Linked by Thom Holwerda on Mon 16th Apr 2012 02:08 UTC
In the News "Modern science relies upon researchers sharing their work so that their peers can check and verify success or failure. But most scientists still don't share one crucial piece of information - the source codes of the computer programs driving much of today's scientific progress." Pretty crazy this isn't the norm yet.
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this smells from a lot of angles
by l3v1 on Mon 16th Apr 2012 09:22 UTC
l3v1
Member since:
2005-07-06

Demanding souce code has nothing to do with verification of results.

A lot of researchers provide either sources (mostly proof-of-concept Matlab code, or sometimes regular sources under some license) or executable code along with some publications. To verify results - which is almost never done, mind you - noone requires sources, a simple executable, a binary library, or a Matlab basic code would be quite enought for all intents and purposes.

And, surprise surprise, a lot of researchers will provide you with either an executable, or a library if you ask for it, others will run their algorithm on your data and give it to you. And yes, there are people who don't, but that's their prerogative.

Demangind sources for all the algorithms is much more than any of the above, and in almost all cases you just simply couldn't justify your need for it, besides saying that you want it. Well, not every day is Christmas.

What's the reason behind it? Multiple. Research and creation of proof-of-concept code for an article is _not_ software development, and it shouldn't be - unless of course the article deals with software development ;) Also, producing such code is often a result of a lot of blood and sweat, and sometimes one requires more reason to share sources, than kindness of the heart (still, it happens from time to time). Also, some (a lot of) researchers can't afford to patent results, thus keeping the sources is a fairly good way to make stealers' work harder.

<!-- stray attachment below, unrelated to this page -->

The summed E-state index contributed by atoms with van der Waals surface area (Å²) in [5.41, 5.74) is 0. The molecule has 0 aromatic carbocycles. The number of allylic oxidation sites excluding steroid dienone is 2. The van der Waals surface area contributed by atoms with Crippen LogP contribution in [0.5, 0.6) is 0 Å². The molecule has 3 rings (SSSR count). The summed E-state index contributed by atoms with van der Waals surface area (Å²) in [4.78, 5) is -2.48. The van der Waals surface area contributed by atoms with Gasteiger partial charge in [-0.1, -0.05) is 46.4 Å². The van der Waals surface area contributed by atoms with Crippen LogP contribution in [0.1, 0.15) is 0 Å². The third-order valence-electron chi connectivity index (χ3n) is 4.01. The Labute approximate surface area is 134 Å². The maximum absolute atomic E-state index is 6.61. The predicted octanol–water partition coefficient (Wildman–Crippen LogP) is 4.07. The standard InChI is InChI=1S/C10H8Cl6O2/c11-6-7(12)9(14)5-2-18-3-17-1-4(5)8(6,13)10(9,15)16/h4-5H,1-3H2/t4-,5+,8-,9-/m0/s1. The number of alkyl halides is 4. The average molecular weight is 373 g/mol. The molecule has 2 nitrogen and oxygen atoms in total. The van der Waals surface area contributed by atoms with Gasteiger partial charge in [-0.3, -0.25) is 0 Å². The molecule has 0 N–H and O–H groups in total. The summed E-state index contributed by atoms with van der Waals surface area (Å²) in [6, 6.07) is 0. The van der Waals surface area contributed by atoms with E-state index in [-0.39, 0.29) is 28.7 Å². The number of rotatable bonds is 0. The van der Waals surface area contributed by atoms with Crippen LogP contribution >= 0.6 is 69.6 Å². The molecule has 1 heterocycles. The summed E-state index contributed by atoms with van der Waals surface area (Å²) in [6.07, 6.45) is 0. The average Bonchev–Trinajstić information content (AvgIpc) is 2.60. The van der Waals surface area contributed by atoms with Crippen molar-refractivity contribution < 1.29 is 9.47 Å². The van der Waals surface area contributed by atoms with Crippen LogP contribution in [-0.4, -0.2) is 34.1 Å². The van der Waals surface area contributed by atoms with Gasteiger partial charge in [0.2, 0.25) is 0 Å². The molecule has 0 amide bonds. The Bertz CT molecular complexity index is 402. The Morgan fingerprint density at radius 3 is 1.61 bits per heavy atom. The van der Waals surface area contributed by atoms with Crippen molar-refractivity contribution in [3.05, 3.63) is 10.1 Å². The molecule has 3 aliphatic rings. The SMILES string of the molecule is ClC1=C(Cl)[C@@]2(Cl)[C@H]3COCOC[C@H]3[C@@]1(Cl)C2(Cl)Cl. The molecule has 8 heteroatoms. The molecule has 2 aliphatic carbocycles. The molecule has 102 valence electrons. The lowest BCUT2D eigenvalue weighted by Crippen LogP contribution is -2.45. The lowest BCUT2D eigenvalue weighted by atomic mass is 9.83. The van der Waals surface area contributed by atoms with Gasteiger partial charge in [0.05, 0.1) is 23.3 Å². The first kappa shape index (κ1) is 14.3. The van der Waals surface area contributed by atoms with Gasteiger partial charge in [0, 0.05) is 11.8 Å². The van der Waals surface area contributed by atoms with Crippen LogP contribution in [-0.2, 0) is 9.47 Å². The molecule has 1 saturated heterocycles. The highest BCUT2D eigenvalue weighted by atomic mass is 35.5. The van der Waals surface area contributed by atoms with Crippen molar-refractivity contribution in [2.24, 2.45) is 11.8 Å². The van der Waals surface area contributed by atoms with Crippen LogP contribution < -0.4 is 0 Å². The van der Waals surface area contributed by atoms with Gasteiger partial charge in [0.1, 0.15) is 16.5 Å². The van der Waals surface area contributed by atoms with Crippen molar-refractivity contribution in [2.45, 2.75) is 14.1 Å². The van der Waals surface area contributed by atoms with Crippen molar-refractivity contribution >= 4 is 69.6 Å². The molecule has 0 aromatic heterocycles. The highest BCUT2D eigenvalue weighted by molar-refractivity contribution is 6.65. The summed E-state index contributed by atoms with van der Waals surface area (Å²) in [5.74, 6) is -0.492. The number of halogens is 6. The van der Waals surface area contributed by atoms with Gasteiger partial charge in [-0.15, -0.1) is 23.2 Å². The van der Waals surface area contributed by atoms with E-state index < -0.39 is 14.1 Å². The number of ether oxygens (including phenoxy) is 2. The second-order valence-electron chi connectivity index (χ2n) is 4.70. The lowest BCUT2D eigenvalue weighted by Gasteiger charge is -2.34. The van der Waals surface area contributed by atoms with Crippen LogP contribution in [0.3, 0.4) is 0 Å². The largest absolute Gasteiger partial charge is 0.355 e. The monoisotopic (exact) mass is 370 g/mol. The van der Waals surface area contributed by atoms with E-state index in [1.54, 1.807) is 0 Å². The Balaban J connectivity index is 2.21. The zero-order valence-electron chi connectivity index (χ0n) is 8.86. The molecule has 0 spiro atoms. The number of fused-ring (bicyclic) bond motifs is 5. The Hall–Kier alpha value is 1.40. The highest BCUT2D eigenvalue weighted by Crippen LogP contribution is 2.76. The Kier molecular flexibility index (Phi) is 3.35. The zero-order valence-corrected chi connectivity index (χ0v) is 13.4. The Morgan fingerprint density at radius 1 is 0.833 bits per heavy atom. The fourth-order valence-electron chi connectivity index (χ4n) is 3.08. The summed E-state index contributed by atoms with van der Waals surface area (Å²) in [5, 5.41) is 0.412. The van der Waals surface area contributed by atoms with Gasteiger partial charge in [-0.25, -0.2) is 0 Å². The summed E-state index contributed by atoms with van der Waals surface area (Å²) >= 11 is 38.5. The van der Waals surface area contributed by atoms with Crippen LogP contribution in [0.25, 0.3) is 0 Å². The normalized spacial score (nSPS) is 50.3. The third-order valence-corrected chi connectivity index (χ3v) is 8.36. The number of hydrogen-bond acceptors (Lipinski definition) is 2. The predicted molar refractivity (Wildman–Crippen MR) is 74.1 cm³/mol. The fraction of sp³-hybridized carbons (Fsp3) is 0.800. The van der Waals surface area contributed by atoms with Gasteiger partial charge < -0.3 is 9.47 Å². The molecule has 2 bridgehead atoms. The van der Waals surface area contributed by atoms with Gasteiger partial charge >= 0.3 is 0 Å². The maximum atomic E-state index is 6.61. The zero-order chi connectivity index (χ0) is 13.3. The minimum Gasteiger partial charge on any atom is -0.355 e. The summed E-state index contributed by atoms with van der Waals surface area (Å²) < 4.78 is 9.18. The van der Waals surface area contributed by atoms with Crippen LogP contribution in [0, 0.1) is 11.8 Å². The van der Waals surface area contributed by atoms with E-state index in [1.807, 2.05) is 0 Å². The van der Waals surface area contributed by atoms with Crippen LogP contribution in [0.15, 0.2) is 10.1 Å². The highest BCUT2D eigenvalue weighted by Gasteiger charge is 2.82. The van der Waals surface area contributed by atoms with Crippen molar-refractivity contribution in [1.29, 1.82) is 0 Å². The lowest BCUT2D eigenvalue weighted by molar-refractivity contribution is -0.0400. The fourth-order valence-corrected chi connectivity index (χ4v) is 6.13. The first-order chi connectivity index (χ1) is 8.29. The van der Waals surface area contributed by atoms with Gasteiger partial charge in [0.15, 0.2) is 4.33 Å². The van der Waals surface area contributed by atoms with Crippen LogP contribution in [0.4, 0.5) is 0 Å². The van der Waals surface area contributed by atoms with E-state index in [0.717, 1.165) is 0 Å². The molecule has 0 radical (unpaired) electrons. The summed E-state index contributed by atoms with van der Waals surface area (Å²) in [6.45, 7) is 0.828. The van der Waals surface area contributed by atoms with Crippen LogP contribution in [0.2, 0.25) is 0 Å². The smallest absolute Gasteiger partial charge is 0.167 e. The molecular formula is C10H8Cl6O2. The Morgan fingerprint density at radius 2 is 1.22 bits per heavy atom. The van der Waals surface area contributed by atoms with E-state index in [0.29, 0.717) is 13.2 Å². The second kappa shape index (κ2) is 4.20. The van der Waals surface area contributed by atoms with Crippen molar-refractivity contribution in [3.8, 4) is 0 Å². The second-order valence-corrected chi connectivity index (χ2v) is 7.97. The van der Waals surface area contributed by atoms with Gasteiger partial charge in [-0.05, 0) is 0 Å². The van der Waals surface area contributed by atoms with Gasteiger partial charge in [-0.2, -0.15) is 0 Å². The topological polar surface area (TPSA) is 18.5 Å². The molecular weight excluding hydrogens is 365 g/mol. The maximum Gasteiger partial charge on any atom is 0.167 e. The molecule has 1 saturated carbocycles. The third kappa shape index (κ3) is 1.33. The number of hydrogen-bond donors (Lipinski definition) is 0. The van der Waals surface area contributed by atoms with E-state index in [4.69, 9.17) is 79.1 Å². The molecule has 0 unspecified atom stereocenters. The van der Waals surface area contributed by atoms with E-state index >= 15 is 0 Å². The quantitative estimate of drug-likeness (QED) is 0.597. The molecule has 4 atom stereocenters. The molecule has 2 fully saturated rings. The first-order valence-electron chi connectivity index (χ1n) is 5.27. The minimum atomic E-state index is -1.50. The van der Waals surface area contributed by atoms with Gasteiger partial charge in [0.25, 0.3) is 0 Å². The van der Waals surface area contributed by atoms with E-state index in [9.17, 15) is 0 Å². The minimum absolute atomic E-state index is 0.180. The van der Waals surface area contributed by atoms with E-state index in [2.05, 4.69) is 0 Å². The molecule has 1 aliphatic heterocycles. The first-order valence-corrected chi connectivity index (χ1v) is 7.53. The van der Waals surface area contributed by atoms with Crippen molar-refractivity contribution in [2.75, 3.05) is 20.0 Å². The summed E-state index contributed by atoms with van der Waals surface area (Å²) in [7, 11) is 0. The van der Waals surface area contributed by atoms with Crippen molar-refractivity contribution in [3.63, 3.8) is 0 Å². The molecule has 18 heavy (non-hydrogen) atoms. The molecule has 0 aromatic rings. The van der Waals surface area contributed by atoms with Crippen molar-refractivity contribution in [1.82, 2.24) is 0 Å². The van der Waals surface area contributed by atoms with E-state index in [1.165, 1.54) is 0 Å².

Not everything is black and white here, and most people can't see that. And the title saying "Closed source threatens science" is just plain untrue. I mean come on, it threatens it now? Didn't it threaten for decades? What is the exact nature of that thread (beacuse the simple unavailability of sources is simply not a threat)?

Also, about:

If I knew there was a publication requirement for my code, I probably would have done things like comment it better, kept better track of it, and generally put a bit more thought and effort into my code


...yes, and that's exactly what I don't want to do in a lot of cases. More often than not, the idea is far more important than the code that provides a method to test it. Implementation (yes, the code) is not the science (unless we're in algirithm design and software implementation science), an implementation is just one way of realizing the presented idea.

Also, another important issue, sometimes the software implementation of a presented method, algorithm or idea is simply not public, restircted, sometimes it can be even confidential - in such cases, demainding pubication of the sources is just simply not an option. And you'd be willing to send away good papers because of that? Right, good luck being a high impact journal.

And if an idea is so good, and there's real marketability in it, then a lot of times it evolves into a distributable software and everyone can get their hands on it.

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